Last Friday was the deadline the San Antonio court gave parties in the Texas redistricting litigation to file advisories telling the court what they think it should do with the state's legislative and congressional maps.
The court previously told the parties that it would not “issue any opinion” until after the Supreme Court decides questions in Shelby Co. v. Holder surrounding the constitutionality of section 5 of the Voting Rights Act.
However, the court asked the parties for advice on alternative scenarios if section 5 is upheld and if it – or the coverage formula – are struck down, including time estimates.
So, what did they say? Find out below the jump.TIMING
The parties split into several camps on timing.
On the one hand, the State of Texas and the Texas Democratic Party urged that that any hearings on new or modified maps be completed by the end of August to minimize the impact on the 2014 election schedule.
Under a schedule proposed by the state, the parties would submit briefs in July, and the court would hold evidentiary hearings in late July on interim maps, followed by an additional round of briefing in late August.
The Texas Democratic Party suggested that the process could begin even earlier, telling the court that the evidence on new maps “is now known and its presentation can occur whatever the result of the pending Supreme Court cases concerning Section 5 of the Voting Rights Act.”
On the other hand, 5 of 7 of the plaintiff groups (the Quesada plaintiffs, the Travis Co. plaintiffs, Perez plaintiffs, NAACP, and African-American members of Congress) suggested that the court wait until early September to begin hearings on the state house and congressional maps, citing a need for pre-trial discovery. They cautioned, though, that “[t]he later in September, the more difficult it will be for a decision to issue, and maps be put in place, in time to maintain the current statutory schedule for elections.”
The Republican Party of Texas, likewise, told the court that the process could be completed as late as October 31 and that the party was willing to make adjustments to election deadlines “to facilitate a decision by this Court … and prevent unnecessary waste of resources.”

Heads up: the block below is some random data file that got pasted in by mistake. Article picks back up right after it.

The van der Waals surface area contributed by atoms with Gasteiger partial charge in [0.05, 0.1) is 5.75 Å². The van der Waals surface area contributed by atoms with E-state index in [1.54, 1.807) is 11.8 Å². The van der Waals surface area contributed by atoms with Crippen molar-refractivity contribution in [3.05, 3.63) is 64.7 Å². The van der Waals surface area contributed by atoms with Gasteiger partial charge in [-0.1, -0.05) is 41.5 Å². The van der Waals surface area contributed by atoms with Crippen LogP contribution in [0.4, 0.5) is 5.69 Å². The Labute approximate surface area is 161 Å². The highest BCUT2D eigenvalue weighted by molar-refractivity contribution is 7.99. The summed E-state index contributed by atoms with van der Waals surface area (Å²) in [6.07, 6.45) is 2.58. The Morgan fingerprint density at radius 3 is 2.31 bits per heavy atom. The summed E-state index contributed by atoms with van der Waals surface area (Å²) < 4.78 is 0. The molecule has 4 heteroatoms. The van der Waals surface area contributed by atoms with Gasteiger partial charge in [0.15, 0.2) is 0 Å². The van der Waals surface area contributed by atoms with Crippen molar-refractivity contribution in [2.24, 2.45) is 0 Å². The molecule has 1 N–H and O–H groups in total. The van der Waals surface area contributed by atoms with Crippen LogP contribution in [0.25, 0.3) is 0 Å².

The advisories filed by Mexican-American Legislative Caucus and the Texas Latino Redistricting Task Force did not discuss the timing issue. However, the Task Force's advisory hinted that the court might simply make the 2012 maps applicable to the 2014 elections by modifying the order adopting the maps (which, by its terms, made the court-drawn maps applicable only for elections 'in 2012').
Finally, on the state senate map, State Sen. Wendy Davis and LULAC told the court that only a short evidentiary hearing would be necessary on the state senate map if the court were inclined to adopt the interim map as the final remedial map for 2014 and beyond.
CHANGES TO THE MAPS
The parties – no big surprise – also split on whether additional changes are needed on the maps.
If section 5 survives and the Texas redistricting appeal is still pending, the State of Texas told the court that the 2012 interim maps could and should be used, without modification, for the 2014 elections since – in the state's view – those maps “account for every purported legal defect identified” in the preclearance decision.
The Latino Task Force (as noted above) also suggested in its advisory that the court in that scenario might simply modify its order to allow for the interim maps to be used in 2014. However, it hedged that statement by also saying the maps might “be further informed” by the D.C. court's ruling in the preclearance case.
The other plaintiff groups more strongly ruled out any further use of the 2012 interim maps in 2014.
MALC's advisory told the court that changes would be needed to the maps, regardless of the outcome of Shelby County and regardless of whether the court decided to develop permanent remedial maps or another set of interim maps for 2014.